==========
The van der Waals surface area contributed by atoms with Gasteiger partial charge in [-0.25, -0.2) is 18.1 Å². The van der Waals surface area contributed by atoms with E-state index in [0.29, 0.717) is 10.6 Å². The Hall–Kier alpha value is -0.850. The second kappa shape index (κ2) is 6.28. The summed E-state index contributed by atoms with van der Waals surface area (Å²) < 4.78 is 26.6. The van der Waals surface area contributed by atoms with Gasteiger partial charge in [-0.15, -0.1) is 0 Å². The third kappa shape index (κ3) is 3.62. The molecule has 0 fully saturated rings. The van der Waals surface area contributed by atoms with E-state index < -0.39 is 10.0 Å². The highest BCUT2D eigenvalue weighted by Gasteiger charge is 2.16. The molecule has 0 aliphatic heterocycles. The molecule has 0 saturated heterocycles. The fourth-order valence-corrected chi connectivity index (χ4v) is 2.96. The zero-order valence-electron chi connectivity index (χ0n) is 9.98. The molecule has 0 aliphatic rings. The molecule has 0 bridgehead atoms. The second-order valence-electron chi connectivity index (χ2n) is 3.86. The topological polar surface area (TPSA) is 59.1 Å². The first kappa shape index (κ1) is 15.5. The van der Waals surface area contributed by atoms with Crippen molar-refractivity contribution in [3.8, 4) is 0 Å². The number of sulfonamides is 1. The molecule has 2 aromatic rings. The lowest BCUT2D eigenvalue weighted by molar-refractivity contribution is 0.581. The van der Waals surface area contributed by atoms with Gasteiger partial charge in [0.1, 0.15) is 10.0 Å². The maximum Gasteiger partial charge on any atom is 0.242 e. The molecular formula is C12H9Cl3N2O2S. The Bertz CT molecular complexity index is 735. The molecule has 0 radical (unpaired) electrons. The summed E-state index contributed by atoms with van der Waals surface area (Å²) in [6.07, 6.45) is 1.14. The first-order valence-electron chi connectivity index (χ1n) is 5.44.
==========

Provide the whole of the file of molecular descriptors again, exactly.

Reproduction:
The van der Waals surface area contributed by atoms with Gasteiger partial charge in [-0.25, -0.2) is 18.1 Å². The van der Waals surface area contributed by atoms with E-state index in [0.29, 0.717) is 10.6 Å². The Hall–Kier alpha value is -0.850. The second kappa shape index (κ2) is 6.28. The summed E-state index contributed by atoms with van der Waals surface area (Å²) < 4.78 is 26.6. The van der Waals surface area contributed by atoms with Gasteiger partial charge in [-0.15, -0.1) is 0 Å². The third kappa shape index (κ3) is 3.62. The molecule has 0 fully saturated rings. The van der Waals surface area contributed by atoms with E-state index < -0.39 is 10.0 Å². The highest BCUT2D eigenvalue weighted by Gasteiger charge is 2.16. The molecule has 0 aliphatic heterocycles. The molecule has 0 saturated heterocycles. The fourth-order valence-corrected chi connectivity index (χ4v) is 2.96. The zero-order valence-electron chi connectivity index (χ0n) is 9.98. The molecule has 0 aliphatic rings. The molecule has 0 bridgehead atoms. The second-order valence-electron chi connectivity index (χ2n) is 3.86. The topological polar surface area (TPSA) is 59.1 Å². The first kappa shape index (κ1) is 15.5. The van der Waals surface area contributed by atoms with Crippen molar-refractivity contribution in [3.8, 4) is 0 Å². The number of sulfonamides is 1. The molecule has 2 aromatic rings. The lowest BCUT2D eigenvalue weighted by molar-refractivity contribution is 0.581. The van der Waals surface area contributed by atoms with Gasteiger partial charge in [0.1, 0.15) is 10.0 Å². The maximum Gasteiger partial charge on any atom is 0.242 e. The molecular formula is C12H9Cl3N2O2S. The Bertz CT molecular complexity index is 735. The molecule has 0 radical (unpaired) electrons. The summed E-state index contributed by atoms with van der Waals surface area (Å²) in [6.07, 6.45) is 1.14. The first-order valence-electron chi connectivity index (χ1n) is 5.44.